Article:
A fully healthy Kyrie Irving was supposed to help lead the Boston Celtics to the NBA finals. Instead, the Milwaukee Bucks exposed them in the second round and his future looks uncertain
It felt like a mercy killing, really. Last night the Milwaukee Bucks defeated the Boston Celtics 116-91. The Bucks won the Eastern Conference semi-finals in five games, ending the dreams of a Celtics team that, at the start of the season, many thought would make the NBA finals. While there is plenty of blame to go around when it comes to Bostons second-round exit, much of it will fall squarely on the shoulders of Kyrie Irving, their All-Star point guard who is facing an uncertain future after finally getting his first real opportunity to lead his own team to the playoffs.
While its difficult to know exactly what was going on in Irvings mind when he demanded a trade from the Cleveland Cavaliers in 2017, its fair to say he was hoping to escape from LeBron Jamess immense shadow. Landing with the Celtics, where he would join All-Stars Gordon Hayward and Al Horford plus a crop of talented young players, seemed to be an ideal situation for him to prove he could be a leader in his own right. Even when Hayward suffered a season-ending leg injury in his first game, that only seemed to give Irving the opportunity to put together one of the most dominant stretches of basketball of his career.
In retrospect, the worst thing that could have happened to Irving was the Celtics nearly making the NBA finals without him, after he too went down with injury. Had Horford, Jayson Tatum, Jaylen Brown and company not managed to push James and the Cavaliers all the way to Game 7 of the Eastern Conference Finals last year, the expectations might not have been so high this season. Theoretically, adding a healthy Irving and Hayward to the mix should have been enough to push the 2018-19 Celtics over the top, particularly since LeBron had already departed to the Western Conference to join the Los Angeles Lakers.
The first flaw in the plan was that they didnt realize that Giannis Antetokounmpo would immediately jump into the void that James left behind in the East, become the likely MVP and lead the Bucks to the leagues best record. Theres a very good chance that even if these Celtics had lived up to their full potential this season, the Bucks would have still beaten them.
However, they would not have embarrassed them.
Theres a reason that this Celtics team couldnt leapfrog the Toronto Raptors or Philadelphia 76ers either: they never managed to play up to their talent. Every time the Cs showed glimmers of dominance, they immediately took a step back and suffered an inexplicable loss. At no point did they truly resemble the juggernaut promised during the preseason.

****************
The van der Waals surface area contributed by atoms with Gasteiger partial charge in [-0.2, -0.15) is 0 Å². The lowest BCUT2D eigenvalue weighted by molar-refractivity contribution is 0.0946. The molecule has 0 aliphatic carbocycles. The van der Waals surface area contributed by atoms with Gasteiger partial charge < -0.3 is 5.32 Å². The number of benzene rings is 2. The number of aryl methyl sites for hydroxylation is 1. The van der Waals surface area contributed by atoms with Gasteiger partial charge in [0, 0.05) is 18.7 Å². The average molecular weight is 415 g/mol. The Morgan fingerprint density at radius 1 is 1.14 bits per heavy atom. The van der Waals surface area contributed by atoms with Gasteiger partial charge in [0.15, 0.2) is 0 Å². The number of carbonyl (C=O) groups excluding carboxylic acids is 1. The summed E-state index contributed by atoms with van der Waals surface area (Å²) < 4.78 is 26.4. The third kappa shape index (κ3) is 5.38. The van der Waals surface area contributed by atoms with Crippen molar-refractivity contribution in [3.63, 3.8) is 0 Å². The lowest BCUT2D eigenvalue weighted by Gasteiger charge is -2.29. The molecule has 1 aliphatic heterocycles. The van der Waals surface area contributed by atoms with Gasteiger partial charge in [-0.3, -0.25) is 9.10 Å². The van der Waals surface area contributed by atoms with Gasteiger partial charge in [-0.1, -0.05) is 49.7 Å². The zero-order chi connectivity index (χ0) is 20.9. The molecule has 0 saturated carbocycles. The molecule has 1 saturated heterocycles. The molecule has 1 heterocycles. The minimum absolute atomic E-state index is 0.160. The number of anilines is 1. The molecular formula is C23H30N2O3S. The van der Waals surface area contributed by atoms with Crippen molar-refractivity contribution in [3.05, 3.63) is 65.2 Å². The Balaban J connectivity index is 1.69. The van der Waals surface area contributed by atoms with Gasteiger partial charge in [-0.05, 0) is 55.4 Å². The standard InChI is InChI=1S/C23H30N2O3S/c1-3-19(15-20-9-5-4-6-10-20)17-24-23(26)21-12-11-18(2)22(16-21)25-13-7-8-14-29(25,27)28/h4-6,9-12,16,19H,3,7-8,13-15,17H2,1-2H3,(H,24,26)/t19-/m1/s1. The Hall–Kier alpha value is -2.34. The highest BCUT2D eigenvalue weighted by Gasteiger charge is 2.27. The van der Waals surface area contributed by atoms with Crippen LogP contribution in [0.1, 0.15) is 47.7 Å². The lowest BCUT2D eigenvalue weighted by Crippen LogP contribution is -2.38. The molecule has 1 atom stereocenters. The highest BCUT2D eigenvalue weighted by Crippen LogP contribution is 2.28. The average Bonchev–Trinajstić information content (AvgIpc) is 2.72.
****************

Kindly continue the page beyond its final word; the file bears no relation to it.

At the center of it all was Irving. He put up great numbers, but struggled with his media responsibilities. Irving went back on his public preseason promise to re-sign with the team this summer after opting out of his current contract. He publicly criticized his younger teammates, who in turn complained about a toxic locker room. It got to the point where Irving reached out to, of all people, LeBron James to apologize and perhaps seek advice.
By the end of the regular season, Irving was saying all the right things about how the team would reveal its true identity in the playoffs. That sounded good after the Celtics won their first five playoff games, sweeping the Pacers and then putting together a Game 1 performance that was just enough to bring the skeptics back into the fold. Maybe they did indeed have a switch they could flip.
Perhaps not. In Game 3, Irving went eight-for-22 from the floor. The next night he went seven-for-22. With the Celtics facing elimination, Irving went six-for-21 and managed to score a mere 15 points. However sparkly his stats looked during the regular season, theres no doubt that his volume shooting ended up hurting the team at the worst possible time. He had more total shots than points during the series.
Now comes the summer, where Irving will certainly opt out of his contract and enter unrestricted free agency. Before this ignoble playoff exit, the Celtics Plan A was re-signing Irving and trading for New Orleans Pelicans big man Anthony Davis. While Boston can offer Irving the most money, and have the best collection of assets when it comes to getting Davis, there is a real worry that Irving is the wrong fit in Boston.
Where else could he go? Recent Vegas odds had the Brooklyn Nets listed as the most likely destination for Irving. It makes sense: there he could have a second chance at becoming a leader, although if he had problems with the Boston spotlight its unlikely that New York will go any easier on him. Theres again the possibility of him joining Kevin Durant at the New York Knicks which would, oddly enough, be one of the few situations where he would unquestionably have to play the sidekick role. Would he be able to accept that role?